One thing Ezekiel’s vision reminds us of is that God holds the last word over everything. God gives life. God restores life. Bad things still happen, even death still happens, but those things don’t have the final say over us. God does. God is with us even when we feel dried up and abandoned.

Even when we feel as broken and desiccated as the bones Ezekiel saw, even when the hardships of life have us feeling like we must be cursed, nothing will stand in the way of God’s promise to restore us and give us life. Restoration is what God wants for us. That’s the promise we have in Jesus Christ. The resurrection of Jesus is representative of that promise. Jesus, God’s Word-Made-Flesh, is the one who said, “Because I live, you will live, too” (John 14:19 CEB).

“Can these bones live again?”

Yeah. They will.

In the name of the Father, and of the Son, and of the Holy Spirit, Amen!

Rev. Christopher Millay

First United Methodist Church, Mount Vernon, Indiana; Sunday, 29 March 2020, online: COVID-19.

Morning Praise and Prayer | 3rd in Lent

THE THIRD SUNDAY IN LENT
The first part of this post includes a short order for Morning Praise and Prayer with your family or friends.
My sermon and the text on which I wrote it follows the liturgy.

CALL TO PRAISE AND PRAYER
O Lord, open our lips.
And we shall declare your praise.

MORNING HYMN
Joyful, Joyful, We Adore Thee (Hymnal #89)
If you don’t want to sing, you may read the text as if you were saying a prayer.

img_20200315_081405

PRAYER OF THANKSGIVING
New every morning is your love, great God of light, and all day long you are working for good in the world. Stir up in us desire to serve you, to live peacefully with our neighbors, and to devote each day to your Son, our Savior, Jesus Christ the Lord. Amen.

SCRIPTURE LESSONS
Exodus 17:1-7
Psalm 95
Romans 5:1-11
John 4:5-42

SILENCE & DISCUSSION
Take five to ten minutes to meditate upon the Scriptures that have just been read. Some find it helpful to write their thoughts and questions on paper or in a journal.
After the time of silence, you may
share your thoughts and questions about the Scriptures with those who are with you.

SONG OF PRAISE: CANTICLE OF LIGHT AND DARKNESS (Hymnal #205)
We look for light but find darkness,
for brightness, but walk in gloom.
We grope like those who have no eyes;
we stumble at noon as in the twilight.

If I say, “Let only darkness cover me,
and the light about me be night,”
even the darkness is not dark to you,
the night is as bright as the day,
for darkness is as light with you.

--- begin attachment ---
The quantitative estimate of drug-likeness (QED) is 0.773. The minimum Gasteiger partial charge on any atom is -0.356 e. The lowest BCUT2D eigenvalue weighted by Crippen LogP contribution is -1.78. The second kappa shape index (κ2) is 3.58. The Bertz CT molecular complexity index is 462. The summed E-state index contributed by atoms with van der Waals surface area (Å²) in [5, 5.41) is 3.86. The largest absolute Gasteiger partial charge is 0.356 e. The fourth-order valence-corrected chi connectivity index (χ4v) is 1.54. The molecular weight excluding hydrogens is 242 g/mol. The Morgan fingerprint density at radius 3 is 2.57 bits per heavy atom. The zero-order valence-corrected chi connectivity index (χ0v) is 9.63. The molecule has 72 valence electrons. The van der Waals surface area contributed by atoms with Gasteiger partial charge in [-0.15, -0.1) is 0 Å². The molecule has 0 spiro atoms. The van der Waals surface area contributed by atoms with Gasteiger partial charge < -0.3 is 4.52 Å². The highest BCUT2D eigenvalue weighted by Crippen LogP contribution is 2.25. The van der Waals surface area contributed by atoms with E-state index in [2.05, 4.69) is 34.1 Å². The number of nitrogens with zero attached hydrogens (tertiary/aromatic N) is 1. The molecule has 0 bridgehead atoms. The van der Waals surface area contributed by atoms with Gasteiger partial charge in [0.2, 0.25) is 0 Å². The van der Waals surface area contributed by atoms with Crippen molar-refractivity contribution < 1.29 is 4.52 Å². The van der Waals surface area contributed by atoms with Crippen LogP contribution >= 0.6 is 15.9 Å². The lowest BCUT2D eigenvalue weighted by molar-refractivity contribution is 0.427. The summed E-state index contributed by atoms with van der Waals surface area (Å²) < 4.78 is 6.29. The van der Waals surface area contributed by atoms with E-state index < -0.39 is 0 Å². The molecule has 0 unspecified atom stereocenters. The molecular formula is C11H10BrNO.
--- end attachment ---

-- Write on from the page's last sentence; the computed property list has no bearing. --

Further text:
Blessed be your name, O God, for ever.
You reveal deep and mysterious things;
you are light and in you is no darkness.
Our darkness is passing away
and already the true light is shining.

PRAYERS OF THE PEOPLE
Following each petition, anyone may offer a brief prayer or intercession. After each prayer, the leader may conclude: Lord, in your mercy, and all may respond together: Hear our prayer.
Together, let us pray for:
the people of this congregation…
those who suffer and those in trouble…
the concerns of our local communities…
the world, its people, and its leaders…
the church universal—its leaders, its members, and its mission…
the communion of saints…

THE LORD’S PRAYER (Hymnal #10 & #894)
Our Father in heaven, hallowed be your name.
Your kingdom come.
Your will be done on earth as in heaven.
Give us today our daily bread.
Forgive us our sins as we forgive those who sin against us.
Save us from the time or trial, and deliver us from evil.
For the kingdom, the power, and the glory are yours now and forever. Amen.

BLESSING
The grace of the Lord Jesus Christ, and the love of God, and the communion of the Holy Spirit be with us. Amen.

THE PEACE
Signs of peace may be exchanged.

Sermon Text – Romans 5:1-11

1 Therefore, since we have been made righteous through his faithfulness, we have peace with God through our Lord Jesus Christ. 2 We have access by faith into this grace in which we stand through him, and we boast in the hope of God’s glory. 3 But not only that! We even take pride in our problems, because we know that trouble produces endurance, 4 endurance produces character, and character produces hope. 5 This hope doesn’t put us to shame, because the love of God has been poured out in our hearts through the Holy Spirit, who has been given to us.